, Volume 236, Issue 1, pp 143–161 | Cite as

A precision medicine approach to pharmacological adjuncts to extinction: a call to broaden research

  • Gabrielle KingEmail author
  • Kathryn D. Baker
  • Madelyne A. Bisby
  • Diana Chan
  • Caitlin S. M. Cowan
  • Anthea A. Stylianakis
  • Kelsey S. Zimmermann
  • Rick Richardson


There is a pressing need to improve treatments for anxiety. Although exposure-based therapy is currently the gold-standard treatment, many people either do not respond to this therapy or experience a relapse of symptoms after treatment has ceased. In recent years, there have been many novel pharmacological agents identified in preclinical research that have potential as adjuncts for exposure therapy, yet very few of these are regularly integrated into clinical practice. Unfortunately, the robust effects observed in the laboratory animal often do not translate to a clinical population. In this review, we discuss how age, sex, genetics, stress, medications, diet, alcohol, and the microbiome can vary across a clinical population and yet are rarely considered in drug development. While not an exhaustive list, we have focused on these factors because they have been shown to influence an individual’s vulnerability to anxiety and alter the neurotransmitter systems often targeted by pharmacological adjuncts to therapy. We argue that for potential adjuncts to be successfully translated from the lab to the clinic empirical research must be broadened to consider how individual difference factors will influence drug efficacy.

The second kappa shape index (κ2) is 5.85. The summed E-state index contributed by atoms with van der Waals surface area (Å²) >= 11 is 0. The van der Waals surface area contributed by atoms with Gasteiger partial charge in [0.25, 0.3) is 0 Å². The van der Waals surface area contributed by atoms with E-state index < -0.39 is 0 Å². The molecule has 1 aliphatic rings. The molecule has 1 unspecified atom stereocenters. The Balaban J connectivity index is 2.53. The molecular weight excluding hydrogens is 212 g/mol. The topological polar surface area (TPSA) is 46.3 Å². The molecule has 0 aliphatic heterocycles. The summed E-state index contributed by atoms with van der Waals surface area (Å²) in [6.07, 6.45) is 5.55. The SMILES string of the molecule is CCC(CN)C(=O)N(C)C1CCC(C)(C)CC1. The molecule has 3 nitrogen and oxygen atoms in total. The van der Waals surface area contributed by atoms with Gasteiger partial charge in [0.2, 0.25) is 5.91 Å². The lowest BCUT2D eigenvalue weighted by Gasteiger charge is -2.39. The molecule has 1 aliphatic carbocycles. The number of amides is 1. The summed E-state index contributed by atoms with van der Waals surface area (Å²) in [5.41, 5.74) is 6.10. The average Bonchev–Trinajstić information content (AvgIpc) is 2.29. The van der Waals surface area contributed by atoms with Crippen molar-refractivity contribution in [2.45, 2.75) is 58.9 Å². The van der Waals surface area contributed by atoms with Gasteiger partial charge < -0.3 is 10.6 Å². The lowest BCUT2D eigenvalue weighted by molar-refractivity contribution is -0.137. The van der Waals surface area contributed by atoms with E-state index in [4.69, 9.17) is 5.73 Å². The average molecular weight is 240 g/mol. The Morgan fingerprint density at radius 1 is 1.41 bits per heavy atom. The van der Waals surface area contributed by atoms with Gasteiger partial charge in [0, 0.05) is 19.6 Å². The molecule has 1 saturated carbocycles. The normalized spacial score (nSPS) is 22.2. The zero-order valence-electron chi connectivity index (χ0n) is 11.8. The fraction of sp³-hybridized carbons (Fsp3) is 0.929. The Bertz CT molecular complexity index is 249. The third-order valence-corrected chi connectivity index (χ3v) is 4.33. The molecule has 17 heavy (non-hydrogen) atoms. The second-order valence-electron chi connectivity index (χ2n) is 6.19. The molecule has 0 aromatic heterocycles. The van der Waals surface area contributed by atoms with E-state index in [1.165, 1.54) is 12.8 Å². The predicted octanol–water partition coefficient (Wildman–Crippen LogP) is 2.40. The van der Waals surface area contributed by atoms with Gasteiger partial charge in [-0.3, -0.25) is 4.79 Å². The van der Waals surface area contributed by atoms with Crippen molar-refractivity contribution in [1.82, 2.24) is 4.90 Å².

Extinction Stress Sex Pharmacological adjuncts Genetics Microbiome 



We thank the funding bodies that supported our work: Australian Government Research Training Program Scholarships to GK, MAB, DC, and AAS; a Project Grant from the National Health and Medical Research Council to RR and KB (NHMRC; APP1086855), an Australian Research Council Discovery Early Career Researcher Award to KB (DE170100392), and an Australian Research Council Discovery grant to RR (DP150104835).

Compliance with ethical standards

Conflict of interest

On behalf of all authors, the corresponding author states that there is no conflict of interest.

Supplementary material

213_2018_4999_MOESM1_ESM.docx (80 kb)
ESM 1 (DOCX 80 kb)


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© Springer-Verlag GmbH Germany, part of Springer Nature 2018

Authors and Affiliations

  1. 1.School of PsychologyThe University of New South WalesSydneyAustralia
  2. 2.APC Microbiome InstituteUniversity College CorkCorkIreland

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